Before I lived in Galway (which is a great town and you should visit--Dublin could be any big city anywhere, for the most part), I was an aficionado for all things Irish. I had those obnoxious Putamayo Celtic music cds, I had read "Angela's Ashes" three times, and I told myself I loved Yeats and the movie "The Commitments", even though neither of those things were true.

 As much as Americans want to tell you that we are culturally sensitive, there's a small-to-large part of us that thinks and hopes that Irish people are actually leprechauns. Americans get off the plane at Shannon or Dublin International shouting "Erin Go Braaaa!" and "Top o' the mornin' to ya!!!" without realizing a crucial fact:

No one in Ireland talks this way. No one. 

They also don't have Lucky Charms for sale in the supermarket. Most of them don't live in thatched-roof houses and sit by the fire, staring at the sea and talking about silkies, either. 

Dublin made me bitter and angry toward tourists in the extreme. In Galway, I was constantly getting mistaken for Irish by the American tourists ("Oh, God, Hal, she's American!" I remember one woman saying, with the strongest midwestern accent I have ever heard.), but I didn't watch them interact with the culture much. Most of the tourists who made it to Galway seemed to be a little more aware, anyway.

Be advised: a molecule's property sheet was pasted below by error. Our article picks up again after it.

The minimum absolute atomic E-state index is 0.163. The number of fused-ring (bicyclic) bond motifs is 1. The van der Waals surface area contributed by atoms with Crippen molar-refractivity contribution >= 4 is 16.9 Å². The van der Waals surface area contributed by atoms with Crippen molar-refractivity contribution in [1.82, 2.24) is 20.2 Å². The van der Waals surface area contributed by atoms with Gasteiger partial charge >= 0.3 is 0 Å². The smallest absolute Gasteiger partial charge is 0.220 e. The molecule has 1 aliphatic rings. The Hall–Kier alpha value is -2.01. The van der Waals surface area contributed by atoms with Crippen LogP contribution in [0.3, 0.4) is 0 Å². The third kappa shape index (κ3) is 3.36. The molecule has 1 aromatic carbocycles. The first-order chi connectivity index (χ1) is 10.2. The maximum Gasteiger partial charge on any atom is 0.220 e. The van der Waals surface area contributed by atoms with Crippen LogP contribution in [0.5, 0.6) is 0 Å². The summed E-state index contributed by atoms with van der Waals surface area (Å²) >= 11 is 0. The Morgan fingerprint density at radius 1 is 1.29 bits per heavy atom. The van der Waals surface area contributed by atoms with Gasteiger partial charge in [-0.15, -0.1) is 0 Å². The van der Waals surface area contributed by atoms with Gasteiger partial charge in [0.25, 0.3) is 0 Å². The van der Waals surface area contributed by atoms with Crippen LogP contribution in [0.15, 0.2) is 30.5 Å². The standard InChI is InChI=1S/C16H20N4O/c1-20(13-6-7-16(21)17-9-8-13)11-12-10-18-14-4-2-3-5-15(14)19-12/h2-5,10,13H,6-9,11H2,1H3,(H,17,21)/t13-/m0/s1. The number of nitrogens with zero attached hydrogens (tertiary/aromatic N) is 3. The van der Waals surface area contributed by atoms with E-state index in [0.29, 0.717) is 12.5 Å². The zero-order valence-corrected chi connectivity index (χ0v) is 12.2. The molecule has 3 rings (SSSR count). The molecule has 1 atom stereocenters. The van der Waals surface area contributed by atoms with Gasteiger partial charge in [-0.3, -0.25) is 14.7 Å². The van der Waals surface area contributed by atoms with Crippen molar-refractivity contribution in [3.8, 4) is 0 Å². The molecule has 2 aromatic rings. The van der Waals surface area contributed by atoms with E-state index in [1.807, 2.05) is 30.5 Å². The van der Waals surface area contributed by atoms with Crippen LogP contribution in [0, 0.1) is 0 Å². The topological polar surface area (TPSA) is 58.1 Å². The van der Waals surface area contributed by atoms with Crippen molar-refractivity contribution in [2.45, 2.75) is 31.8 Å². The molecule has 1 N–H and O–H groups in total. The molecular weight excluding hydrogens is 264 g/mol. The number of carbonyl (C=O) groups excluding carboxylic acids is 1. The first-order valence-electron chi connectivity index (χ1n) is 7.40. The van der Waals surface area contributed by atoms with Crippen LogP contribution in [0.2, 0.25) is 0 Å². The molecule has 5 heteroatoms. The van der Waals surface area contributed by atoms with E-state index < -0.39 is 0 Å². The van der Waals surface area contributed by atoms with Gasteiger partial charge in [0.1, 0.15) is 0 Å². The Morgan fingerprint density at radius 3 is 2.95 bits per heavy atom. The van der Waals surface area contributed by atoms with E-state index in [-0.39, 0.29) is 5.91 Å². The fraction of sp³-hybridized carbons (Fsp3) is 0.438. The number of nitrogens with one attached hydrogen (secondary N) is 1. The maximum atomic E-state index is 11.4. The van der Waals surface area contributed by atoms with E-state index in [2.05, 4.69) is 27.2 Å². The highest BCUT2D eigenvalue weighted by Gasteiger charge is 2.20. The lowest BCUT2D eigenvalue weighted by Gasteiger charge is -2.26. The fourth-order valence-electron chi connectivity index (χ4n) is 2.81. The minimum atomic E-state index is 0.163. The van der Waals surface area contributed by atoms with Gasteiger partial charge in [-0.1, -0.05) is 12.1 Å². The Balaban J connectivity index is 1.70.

In Dublin, one of my bus stops was also a bus stop for those obnoxious red sightseeing buses (my other bus stop was in front of a strip club). And one day, the bus driver/tour guide was talking the last of his passengers off his bus. They were a middle aged couple. They were very fat. They were carrying eight shopping bags each (this is the equivalent of wearing a target across your face). They were taking their sweet time.